Answering questions from the press, Biden said the US has the military capacity to support Ukraine for "a long time." He said the most important factor for the West is "maintaining unity" on sanctions and economic isolation of Russia and that Putin has "failed" in Russia's "grand ambitions" on the battlefield in Ukraine.
"Putin is banking on us losing interest," Biden said. "He's betting Western unity will crack. It's not going to happen."
The situation in Ukraine on the ground remains very tense. Military deployment maps show that almost all the country is now free of Russian troops. Reports from Kyiv say that the Ukrainian army is now back in complete control of the Ukraine-Belarus northern border and the troops around Kyiv are gone.
The Russian forces are now entirely concentrated in the south and east along the land bridge that connects Crimea to Donbas and north of the disputed regions to Kharkiv in the middle of the Russian-Ukrainian border.
There is still intense fighting at the Azovstal metal works in Mariupol, where the hold-out defenders have defied two Russian ultimatums to surrender and save their lives and the 1,000 civilians – mostly women and children – that are also sheltering in the basements of the metal works.
During the afternoon of April 21 Putin cancelled plans to storm the Azovstal steel plant and is content for his forces to maintain the siege while taking control of the rest of the city.
"There is no need to climb into these catacombs," he says at a meeting with Defence Minister Sergei Shoigu, who had reported died last week from a massive heart attack. Putin hailed the Russia's "liberation" of Mariupol as the Russian army has all but destroyed the city during a two-month siege.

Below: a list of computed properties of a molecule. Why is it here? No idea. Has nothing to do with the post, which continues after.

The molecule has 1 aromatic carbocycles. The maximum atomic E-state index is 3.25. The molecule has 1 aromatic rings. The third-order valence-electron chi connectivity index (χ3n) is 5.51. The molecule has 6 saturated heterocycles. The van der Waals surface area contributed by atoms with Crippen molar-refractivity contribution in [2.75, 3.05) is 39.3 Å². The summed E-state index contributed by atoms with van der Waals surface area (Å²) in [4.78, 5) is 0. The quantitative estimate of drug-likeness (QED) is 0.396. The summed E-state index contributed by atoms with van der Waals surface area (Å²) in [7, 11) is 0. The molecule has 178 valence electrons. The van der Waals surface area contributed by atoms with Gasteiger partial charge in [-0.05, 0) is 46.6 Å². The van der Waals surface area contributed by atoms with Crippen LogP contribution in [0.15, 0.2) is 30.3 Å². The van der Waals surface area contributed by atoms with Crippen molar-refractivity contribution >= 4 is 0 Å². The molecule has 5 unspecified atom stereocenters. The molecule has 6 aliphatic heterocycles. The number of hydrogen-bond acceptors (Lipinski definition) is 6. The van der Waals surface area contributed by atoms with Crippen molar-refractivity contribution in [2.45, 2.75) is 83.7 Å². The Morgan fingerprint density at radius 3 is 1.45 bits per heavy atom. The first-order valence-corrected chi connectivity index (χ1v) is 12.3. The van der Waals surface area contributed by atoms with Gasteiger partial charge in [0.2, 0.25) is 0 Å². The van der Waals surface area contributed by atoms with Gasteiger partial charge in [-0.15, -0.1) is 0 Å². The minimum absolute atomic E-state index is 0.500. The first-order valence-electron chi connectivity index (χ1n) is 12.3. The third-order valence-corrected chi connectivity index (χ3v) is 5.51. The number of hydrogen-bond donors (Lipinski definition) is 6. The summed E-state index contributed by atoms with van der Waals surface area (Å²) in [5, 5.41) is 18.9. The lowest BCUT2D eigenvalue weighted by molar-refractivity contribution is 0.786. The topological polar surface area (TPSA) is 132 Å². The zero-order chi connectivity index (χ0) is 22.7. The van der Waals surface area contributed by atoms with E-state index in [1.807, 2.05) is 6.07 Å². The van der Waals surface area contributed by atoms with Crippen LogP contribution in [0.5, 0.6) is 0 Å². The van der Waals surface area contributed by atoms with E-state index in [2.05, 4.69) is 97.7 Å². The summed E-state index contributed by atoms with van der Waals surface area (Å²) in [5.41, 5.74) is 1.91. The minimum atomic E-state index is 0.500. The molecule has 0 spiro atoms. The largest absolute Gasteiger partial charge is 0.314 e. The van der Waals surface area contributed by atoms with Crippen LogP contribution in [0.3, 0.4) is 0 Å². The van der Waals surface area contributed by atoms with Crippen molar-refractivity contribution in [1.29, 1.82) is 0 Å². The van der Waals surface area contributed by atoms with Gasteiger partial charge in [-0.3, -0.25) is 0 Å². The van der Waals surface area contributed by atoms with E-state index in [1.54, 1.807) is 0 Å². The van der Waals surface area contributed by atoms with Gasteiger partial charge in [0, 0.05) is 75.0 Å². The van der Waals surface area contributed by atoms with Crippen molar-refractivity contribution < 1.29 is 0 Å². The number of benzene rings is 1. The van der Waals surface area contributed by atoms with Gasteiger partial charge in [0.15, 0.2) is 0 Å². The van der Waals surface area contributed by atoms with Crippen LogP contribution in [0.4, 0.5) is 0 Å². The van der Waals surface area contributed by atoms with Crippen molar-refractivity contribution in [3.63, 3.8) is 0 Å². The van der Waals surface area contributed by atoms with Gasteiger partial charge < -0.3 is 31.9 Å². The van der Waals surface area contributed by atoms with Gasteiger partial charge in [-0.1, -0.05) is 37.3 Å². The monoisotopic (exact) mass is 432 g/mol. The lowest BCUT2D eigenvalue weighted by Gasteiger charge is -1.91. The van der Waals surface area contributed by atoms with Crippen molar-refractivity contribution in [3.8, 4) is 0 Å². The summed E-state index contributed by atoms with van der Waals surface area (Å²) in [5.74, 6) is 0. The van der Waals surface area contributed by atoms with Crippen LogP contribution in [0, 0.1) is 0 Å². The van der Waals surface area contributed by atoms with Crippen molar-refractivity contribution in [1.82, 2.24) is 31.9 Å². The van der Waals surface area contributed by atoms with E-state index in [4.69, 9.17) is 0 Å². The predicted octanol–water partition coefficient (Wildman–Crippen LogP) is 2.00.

However, Putin told Shoigu to block off the Azovstal metallurgical plant, where the last Ukrainian troops are holed up, "so that a fly can't get in."
Biden said it is "questionable" whether Russia has control of the besieged city of Mariupol, where up to 100,000 civilians – about a quarter the city’s peacetime population – remain trapped in cellars and bomb shelters, unable to escape as the humanitarian corridors have not been operating for days.
"There is no evidence yet that Mariupol has completely fallen,” Biden said during his press conference.
Ships and refugees
Biden also extended the US package of sanctions to ban all Russian and Russian-affiliated ships from entering US ports "to further deny Russia the benefits of the international economic system.” The sanctions are an extension of the fifth package of EU sanctions that have banned Russian ships from EU ports, excluding some categories such as grain, fertiliser and medicine amongst other essential deliveries.
Biden also announced a new visa programme that would expedite the entry of Ukrainian refuges “directly into the US from Europe,” Biden said.
“This new humanitarian parole programme will complement the existing legal pathways available to Ukrainians, including immigrant visas and refugee processing,” Biden said. “It will provide an expedient channel for secure legal migration from Europe to the United States for Ukrainians who have a US sponsor such as a family or an NGO. This programme will be fast, it will be streamlined and it will ensure the United States will honour its commitment to the people of Ukraine and need not go through our southern border.”
The US has offered to host up to 100,000 refugees.
A day earlier on April 20 the US extended its fifth package of sanctions to include an addition 40 people and companies, closing more sanction-busting loopholes.
The latest list includes a Russian commercial bank, a virtual currency mining company, and Russian oligarch Konstantin Malofeyev, who is accused by US authorities of financing Russians promoting separatism in Crimea, RFE/RL reports.
The sanctions also targeted the holding company of Moscow-based bitcoin miner BitRiver, which operates a data center in Siberia, and 10 of the holding company's Russia-based subsidiaries, the Treasury Department said.